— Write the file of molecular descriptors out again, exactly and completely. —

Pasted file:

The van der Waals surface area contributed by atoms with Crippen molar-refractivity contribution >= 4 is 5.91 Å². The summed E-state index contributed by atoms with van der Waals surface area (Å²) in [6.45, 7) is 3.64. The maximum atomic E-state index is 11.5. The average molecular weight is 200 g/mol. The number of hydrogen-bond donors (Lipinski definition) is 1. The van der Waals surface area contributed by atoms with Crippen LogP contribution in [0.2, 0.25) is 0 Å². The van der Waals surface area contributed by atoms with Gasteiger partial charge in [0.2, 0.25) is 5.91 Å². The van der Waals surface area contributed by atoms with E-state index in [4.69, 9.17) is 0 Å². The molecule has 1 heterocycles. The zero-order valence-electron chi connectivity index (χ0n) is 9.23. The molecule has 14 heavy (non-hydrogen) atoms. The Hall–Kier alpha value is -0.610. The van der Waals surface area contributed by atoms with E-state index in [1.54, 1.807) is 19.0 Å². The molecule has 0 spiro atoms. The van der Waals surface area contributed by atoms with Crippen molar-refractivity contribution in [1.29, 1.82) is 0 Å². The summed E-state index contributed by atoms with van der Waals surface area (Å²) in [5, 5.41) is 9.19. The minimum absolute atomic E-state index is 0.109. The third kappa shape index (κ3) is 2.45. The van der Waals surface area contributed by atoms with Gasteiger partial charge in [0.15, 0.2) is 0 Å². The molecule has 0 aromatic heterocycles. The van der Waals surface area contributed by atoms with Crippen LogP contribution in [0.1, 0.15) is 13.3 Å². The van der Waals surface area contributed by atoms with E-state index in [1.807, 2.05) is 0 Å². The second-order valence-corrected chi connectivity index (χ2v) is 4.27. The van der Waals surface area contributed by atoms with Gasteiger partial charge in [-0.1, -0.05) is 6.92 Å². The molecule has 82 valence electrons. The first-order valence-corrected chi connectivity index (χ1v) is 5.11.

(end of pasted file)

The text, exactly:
The van der Waals surface area contributed by atoms with Crippen molar-refractivity contribution >= 4 is 5.91 Å². The summed E-state index contributed by atoms with van der Waals surface area (Å²) in [6.45, 7) is 3.64. The maximum atomic E-state index is 11.5. The average molecular weight is 200 g/mol. The number of hydrogen-bond donors (Lipinski definition) is 1. The van der Waals surface area contributed by atoms with Crippen LogP contribution in [0.2, 0.25) is 0 Å². The van der Waals surface area contributed by atoms with Gasteiger partial charge in [0.2, 0.25) is 5.91 Å². The van der Waals surface area contributed by atoms with E-state index in [4.69, 9.17) is 0 Å². The molecule has 1 heterocycles. The zero-order valence-electron chi connectivity index (χ0n) is 9.23. The molecule has 14 heavy (non-hydrogen) atoms. The Hall–Kier alpha value is -0.610. The van der Waals surface area contributed by atoms with E-state index in [1.54, 1.807) is 19.0 Å². The molecule has 0 spiro atoms. The van der Waals surface area contributed by atoms with Crippen molar-refractivity contribution in [1.29, 1.82) is 0 Å². The summed E-state index contributed by atoms with van der Waals surface area (Å²) in [5, 5.41) is 9.19. The minimum absolute atomic E-state index is 0.109. The third kappa shape index (κ3) is 2.45. The van der Waals surface area contributed by atoms with Gasteiger partial charge in [0.15, 0.2) is 0 Å². The molecule has 0 aromatic heterocycles. The van der Waals surface area contributed by atoms with Crippen LogP contribution in [0.1, 0.15) is 13.3 Å². The van der Waals surface area contributed by atoms with E-state index in [1.807, 2.05) is 0 Å². The second-order valence-corrected chi connectivity index (χ2v) is 4.27. The van der Waals surface area contributed by atoms with Gasteiger partial charge in [-0.1, -0.05) is 6.92 Å². The molecule has 82 valence electrons. The first-order valence-corrected chi connectivity index (χ1v) is 5.11.